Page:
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Model systems to study DNA topological properties

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To study DNA topological properties we need a convenient model system. Usual systems based on DNA knots and links (catenanes) have fundamental limitations. The equilibrium fraction of knots in DNA molecules a few kb in length is very low. Experimental measurement and theoretical investigation of such small fractions are difficult. The equilibrium fraction of catenanes depends on DNA concentration in solution and therefore can be shifted to a range convenient for the measurements. However, catenation is an intermolecular reaction and as such it is much more difficult for theoretical analysis. An ideal object for analysis of DNA topological transformations is a single DNA chain that can adopt at least two different topological states with comparable probability. I describe preparation of a new object with both of the above properties. The object consists of two circular DNA molecules a few kb in length linked by a short DNA connector. The equilibrium topological properties of t he bridged DNA circles have been investigated both experimentally and computationally.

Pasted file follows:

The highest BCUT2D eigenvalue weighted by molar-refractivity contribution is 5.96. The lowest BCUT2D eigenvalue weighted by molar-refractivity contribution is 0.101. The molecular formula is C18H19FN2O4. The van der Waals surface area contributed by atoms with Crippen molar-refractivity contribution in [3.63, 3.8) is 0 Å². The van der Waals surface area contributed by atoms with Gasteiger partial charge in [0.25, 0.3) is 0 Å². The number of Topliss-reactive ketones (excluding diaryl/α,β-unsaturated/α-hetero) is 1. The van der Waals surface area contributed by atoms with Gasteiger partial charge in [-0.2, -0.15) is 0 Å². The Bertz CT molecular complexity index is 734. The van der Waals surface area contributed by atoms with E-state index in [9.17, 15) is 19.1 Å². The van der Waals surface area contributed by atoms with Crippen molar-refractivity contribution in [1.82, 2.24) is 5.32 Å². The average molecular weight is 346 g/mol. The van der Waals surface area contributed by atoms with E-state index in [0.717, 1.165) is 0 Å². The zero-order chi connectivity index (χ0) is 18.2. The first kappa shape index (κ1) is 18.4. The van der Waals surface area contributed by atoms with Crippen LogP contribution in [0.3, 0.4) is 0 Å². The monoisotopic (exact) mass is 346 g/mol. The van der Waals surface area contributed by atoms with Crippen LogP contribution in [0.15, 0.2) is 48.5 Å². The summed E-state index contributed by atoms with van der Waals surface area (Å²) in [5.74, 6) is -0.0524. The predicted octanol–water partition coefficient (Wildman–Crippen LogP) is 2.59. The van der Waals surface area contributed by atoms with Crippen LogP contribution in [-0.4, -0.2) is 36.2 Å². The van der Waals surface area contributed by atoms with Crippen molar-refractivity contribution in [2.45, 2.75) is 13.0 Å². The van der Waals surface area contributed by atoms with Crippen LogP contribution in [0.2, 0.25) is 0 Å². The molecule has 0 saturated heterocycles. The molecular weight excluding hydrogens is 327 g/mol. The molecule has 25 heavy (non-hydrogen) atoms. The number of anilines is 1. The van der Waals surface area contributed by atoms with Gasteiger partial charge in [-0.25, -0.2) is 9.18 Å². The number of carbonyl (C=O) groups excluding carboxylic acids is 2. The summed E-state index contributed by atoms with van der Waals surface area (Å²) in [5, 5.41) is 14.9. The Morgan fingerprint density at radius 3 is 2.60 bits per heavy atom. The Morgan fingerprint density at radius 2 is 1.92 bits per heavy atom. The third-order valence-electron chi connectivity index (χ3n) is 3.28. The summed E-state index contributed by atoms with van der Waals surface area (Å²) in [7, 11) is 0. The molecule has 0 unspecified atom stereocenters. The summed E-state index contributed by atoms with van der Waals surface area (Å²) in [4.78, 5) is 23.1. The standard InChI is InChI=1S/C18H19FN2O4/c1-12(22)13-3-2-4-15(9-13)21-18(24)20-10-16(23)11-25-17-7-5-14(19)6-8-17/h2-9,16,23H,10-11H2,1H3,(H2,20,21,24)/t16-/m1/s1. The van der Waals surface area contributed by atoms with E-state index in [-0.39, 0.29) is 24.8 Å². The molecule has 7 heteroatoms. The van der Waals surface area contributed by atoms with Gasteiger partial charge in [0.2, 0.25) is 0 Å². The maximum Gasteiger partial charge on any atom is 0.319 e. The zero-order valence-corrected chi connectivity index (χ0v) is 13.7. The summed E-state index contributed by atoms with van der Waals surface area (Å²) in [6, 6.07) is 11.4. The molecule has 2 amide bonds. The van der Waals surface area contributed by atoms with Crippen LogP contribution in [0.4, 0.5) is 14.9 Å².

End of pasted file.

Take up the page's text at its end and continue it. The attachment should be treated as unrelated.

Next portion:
This talk is part of the Isaac Newton Institute Seminar Series series.

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